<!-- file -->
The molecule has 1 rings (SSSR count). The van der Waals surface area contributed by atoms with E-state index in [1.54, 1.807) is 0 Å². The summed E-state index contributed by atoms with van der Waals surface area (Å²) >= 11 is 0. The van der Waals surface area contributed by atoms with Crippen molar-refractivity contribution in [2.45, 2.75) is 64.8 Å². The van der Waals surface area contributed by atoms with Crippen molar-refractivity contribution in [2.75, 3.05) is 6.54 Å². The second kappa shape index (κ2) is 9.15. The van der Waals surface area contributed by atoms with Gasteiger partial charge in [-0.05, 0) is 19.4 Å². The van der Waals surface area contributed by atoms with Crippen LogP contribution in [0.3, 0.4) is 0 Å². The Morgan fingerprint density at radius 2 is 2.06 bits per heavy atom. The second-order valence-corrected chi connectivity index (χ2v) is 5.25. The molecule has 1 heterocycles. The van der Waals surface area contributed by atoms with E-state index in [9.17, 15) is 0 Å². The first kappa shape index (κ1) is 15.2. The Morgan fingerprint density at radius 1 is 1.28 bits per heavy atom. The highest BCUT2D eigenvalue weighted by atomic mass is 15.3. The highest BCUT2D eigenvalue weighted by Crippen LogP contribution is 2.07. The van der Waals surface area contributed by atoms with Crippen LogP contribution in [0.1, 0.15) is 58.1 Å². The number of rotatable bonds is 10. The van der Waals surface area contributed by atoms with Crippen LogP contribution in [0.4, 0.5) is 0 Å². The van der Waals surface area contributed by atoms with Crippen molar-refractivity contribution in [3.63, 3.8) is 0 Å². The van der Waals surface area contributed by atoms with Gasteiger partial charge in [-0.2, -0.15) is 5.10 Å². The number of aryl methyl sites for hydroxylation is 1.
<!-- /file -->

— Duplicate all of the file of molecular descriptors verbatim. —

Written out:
The molecule has 1 rings (SSSR count). The van der Waals surface area contributed by atoms with E-state index in [1.54, 1.807) is 0 Å². The summed E-state index contributed by atoms with van der Waals surface area (Å²) >= 11 is 0. The van der Waals surface area contributed by atoms with Crippen molar-refractivity contribution in [2.45, 2.75) is 64.8 Å². The van der Waals surface area contributed by atoms with Crippen molar-refractivity contribution in [2.75, 3.05) is 6.54 Å². The second kappa shape index (κ2) is 9.15. The van der Waals surface area contributed by atoms with Gasteiger partial charge in [-0.05, 0) is 19.4 Å². The van der Waals surface area contributed by atoms with Crippen LogP contribution in [0.3, 0.4) is 0 Å². The Morgan fingerprint density at radius 2 is 2.06 bits per heavy atom. The second-order valence-corrected chi connectivity index (χ2v) is 5.25. The molecule has 1 heterocycles. The van der Waals surface area contributed by atoms with E-state index in [9.17, 15) is 0 Å². The first kappa shape index (κ1) is 15.2. The Morgan fingerprint density at radius 1 is 1.28 bits per heavy atom. The highest BCUT2D eigenvalue weighted by atomic mass is 15.3. The highest BCUT2D eigenvalue weighted by Crippen LogP contribution is 2.07. The van der Waals surface area contributed by atoms with Crippen LogP contribution in [0.1, 0.15) is 58.1 Å². The number of rotatable bonds is 10. The van der Waals surface area contributed by atoms with Crippen LogP contribution in [0.4, 0.5) is 0 Å². The van der Waals surface area contributed by atoms with Crippen molar-refractivity contribution in [3.63, 3.8) is 0 Å². The van der Waals surface area contributed by atoms with Gasteiger partial charge in [-0.2, -0.15) is 5.10 Å². The number of aryl methyl sites for hydroxylation is 1.